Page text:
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Warriors Mark Township to move forward on wastewater management plan

The issue of wastewater management is just another in a series of matters regarding the current and future development of Warriors Mark Township.
Supervisors in the community of 1,635 decided to take action regarding what is known as an Act 537 plan.
After hearing the recommendations of the engineering firm, Keller Engineers, the supervisors agreed to begin formulating the plan with officials from the state Department of Environmental Protection.
According to the state’s official Internet site, the act requires that all Commonwealth municipalities develop and implement comprehensive official plans that provide for the resolution of existing sewage disposal problems, provide for the future sewage disposal needs of new land development and provide for the future sewage disposal needs of the municipality. Act 537 planning dates back to the 1960s but not all municipalities have actively initiated a plan.
However, the state’s Internet site indicates Act 537 is a municipal requirement. The state’s position is legal,, all municipalities have an Act 537 Plan, however, some plans are newer and more detailed than others.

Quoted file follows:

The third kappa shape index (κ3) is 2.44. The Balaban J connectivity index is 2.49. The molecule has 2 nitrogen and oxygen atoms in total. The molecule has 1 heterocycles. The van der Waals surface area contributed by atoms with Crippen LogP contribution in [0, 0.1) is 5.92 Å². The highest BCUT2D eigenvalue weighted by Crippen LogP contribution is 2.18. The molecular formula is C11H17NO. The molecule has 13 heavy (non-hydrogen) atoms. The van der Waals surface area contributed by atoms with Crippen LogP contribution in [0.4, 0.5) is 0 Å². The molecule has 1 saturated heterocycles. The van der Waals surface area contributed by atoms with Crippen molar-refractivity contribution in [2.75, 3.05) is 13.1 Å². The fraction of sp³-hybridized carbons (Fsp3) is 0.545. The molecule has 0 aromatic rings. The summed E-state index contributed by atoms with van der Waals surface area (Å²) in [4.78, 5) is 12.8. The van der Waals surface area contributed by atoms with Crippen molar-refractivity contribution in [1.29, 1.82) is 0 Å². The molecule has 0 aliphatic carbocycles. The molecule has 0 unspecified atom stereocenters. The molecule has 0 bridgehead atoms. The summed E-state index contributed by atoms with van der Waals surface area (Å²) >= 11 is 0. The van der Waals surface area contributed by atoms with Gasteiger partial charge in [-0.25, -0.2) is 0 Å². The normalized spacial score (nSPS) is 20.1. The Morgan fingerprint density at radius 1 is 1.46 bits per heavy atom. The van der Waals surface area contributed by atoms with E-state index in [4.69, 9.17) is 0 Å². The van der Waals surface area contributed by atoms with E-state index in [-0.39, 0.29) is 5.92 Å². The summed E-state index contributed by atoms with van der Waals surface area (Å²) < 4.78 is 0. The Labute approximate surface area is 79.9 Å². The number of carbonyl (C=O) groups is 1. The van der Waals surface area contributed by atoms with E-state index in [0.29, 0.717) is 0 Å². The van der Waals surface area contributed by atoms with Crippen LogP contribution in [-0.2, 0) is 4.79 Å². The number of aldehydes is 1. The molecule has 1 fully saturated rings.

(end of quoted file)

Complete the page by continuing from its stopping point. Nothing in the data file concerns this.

When a municipality adopts a plan, the plan is submitted for review and approval by the Department of Environmental Protection. By regulation, the planning process is not final until an Act 537 Plan has been approved by DEP.
In the case of Warriors Mark Township, a plan was acted upon in the 1990s but has not progressed since that time.
“The township received a letter from DEP in December asking them what the status of their Act 537 plan was, said Michael Pratt of Keller Engineers. “The action the DEP had on record was an approved action plan from the early 1990s indicated a 537 plan revision would follow.
“Apparently, the supervisors were advised (by a previous engineering firm) that the revision wasn’t necessary due to the rural nature of the community,” said Pratt. “Now, it is time to update the plan due to the recent flurry of development.
“The first step is to respond to the DEP letter, to give them some indication as to what the mindset of the township is,” said Pratt.
“The next step would be the follow up meeting with DEP and then to development a formal plan of study which would be a renewal of the 1990s plan of study cited by DEP in its letter.
“Once approved, we would identify costs associated with implementing the plan and those costs would be approved by DEP relative to reimbursement of up to 50 percent of its costs,” Pratt told The Daily Herald.
Pratt further explained there is still much more to the process after the initial stages he described.
“There would be various field studies and examinations of existing systems, background studies, archaeological and historical concerns,” said Pratt.
“All of those things would result in a formal plan being offered to DEP and ultimately approving it at which point the supervisors would enact and implement it.”
The vote was unanimous to go forward with the next step of the Act 537, the response letter to DEP and the follow up meeting.
Costs regarding the matter are estimated in the $30,000 to $40,000 range prior to DEP reimbursement.